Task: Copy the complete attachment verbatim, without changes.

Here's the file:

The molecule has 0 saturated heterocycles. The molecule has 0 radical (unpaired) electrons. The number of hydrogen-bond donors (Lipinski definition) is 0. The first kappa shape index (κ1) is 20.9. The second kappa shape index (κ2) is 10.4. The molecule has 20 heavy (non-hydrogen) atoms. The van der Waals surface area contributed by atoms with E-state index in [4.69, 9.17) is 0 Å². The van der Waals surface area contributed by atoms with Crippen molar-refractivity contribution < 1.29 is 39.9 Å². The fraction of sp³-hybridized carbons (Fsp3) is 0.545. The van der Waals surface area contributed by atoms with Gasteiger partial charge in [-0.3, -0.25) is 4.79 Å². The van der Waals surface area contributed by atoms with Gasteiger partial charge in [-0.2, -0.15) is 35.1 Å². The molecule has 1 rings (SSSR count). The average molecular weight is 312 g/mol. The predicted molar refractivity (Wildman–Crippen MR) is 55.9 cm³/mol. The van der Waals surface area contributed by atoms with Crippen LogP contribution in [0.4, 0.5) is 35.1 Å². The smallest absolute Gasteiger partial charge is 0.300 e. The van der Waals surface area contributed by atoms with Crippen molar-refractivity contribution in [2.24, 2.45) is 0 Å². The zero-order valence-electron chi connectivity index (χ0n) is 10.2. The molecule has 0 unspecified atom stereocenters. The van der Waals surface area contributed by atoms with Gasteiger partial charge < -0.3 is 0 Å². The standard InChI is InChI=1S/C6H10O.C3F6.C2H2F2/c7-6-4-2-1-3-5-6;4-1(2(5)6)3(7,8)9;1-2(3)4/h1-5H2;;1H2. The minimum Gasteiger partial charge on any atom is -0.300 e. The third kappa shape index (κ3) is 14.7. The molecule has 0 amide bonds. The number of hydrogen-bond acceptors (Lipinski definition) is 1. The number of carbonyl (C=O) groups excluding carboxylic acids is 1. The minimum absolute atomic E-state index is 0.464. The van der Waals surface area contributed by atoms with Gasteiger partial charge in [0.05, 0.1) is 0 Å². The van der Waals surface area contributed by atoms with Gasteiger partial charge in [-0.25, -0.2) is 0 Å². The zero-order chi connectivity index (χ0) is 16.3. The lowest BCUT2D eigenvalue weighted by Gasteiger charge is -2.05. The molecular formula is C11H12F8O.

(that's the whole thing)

The molecule has 0 saturated heterocycles. The molecule has 0 radical (unpaired) electrons. The number of hydrogen-bond donors (Lipinski definition) is 0. The first kappa shape index (κ1) is 20.9. The second kappa shape index (κ2) is 10.4. The molecule has 20 heavy (non-hydrogen) atoms. The van der Waals surface area contributed by atoms with E-state index in [4.69, 9.17) is 0 Å². The van der Waals surface area contributed by atoms with Crippen molar-refractivity contribution < 1.29 is 39.9 Å². The fraction of sp³-hybridized carbons (Fsp3) is 0.545. The van der Waals surface area contributed by atoms with Gasteiger partial charge in [-0.3, -0.25) is 4.79 Å². The van der Waals surface area contributed by atoms with Gasteiger partial charge in [-0.2, -0.15) is 35.1 Å². The molecule has 1 rings (SSSR count). The average molecular weight is 312 g/mol. The predicted molar refractivity (Wildman–Crippen MR) is 55.9 cm³/mol. The van der Waals surface area contributed by atoms with Crippen LogP contribution in [0.4, 0.5) is 35.1 Å². The smallest absolute Gasteiger partial charge is 0.300 e. The van der Waals surface area contributed by atoms with Crippen molar-refractivity contribution in [2.24, 2.45) is 0 Å². The zero-order valence-electron chi connectivity index (χ0n) is 10.2. The molecule has 0 unspecified atom stereocenters. The van der Waals surface area contributed by atoms with Gasteiger partial charge < -0.3 is 0 Å². The standard InChI is InChI=1S/C6H10O.C3F6.C2H2F2/c7-6-4-2-1-3-5-6;4-1(2(5)6)3(7,8)9;1-2(3)4/h1-5H2;;1H2. The minimum Gasteiger partial charge on any atom is -0.300 e. The third kappa shape index (κ3) is 14.7. The molecule has 0 amide bonds. The number of hydrogen-bond acceptors (Lipinski definition) is 1. The number of carbonyl (C=O) groups excluding carboxylic acids is 1. The minimum absolute atomic E-state index is 0.464. The van der Waals surface area contributed by atoms with Gasteiger partial charge in [0.05, 0.1) is 0 Å². The van der Waals surface area contributed by atoms with Gasteiger partial charge in [-0.25, -0.2) is 0 Å². The zero-order chi connectivity index (χ0) is 16.3. The lowest BCUT2D eigenvalue weighted by Gasteiger charge is -2.05. The molecular formula is C11H12F8O.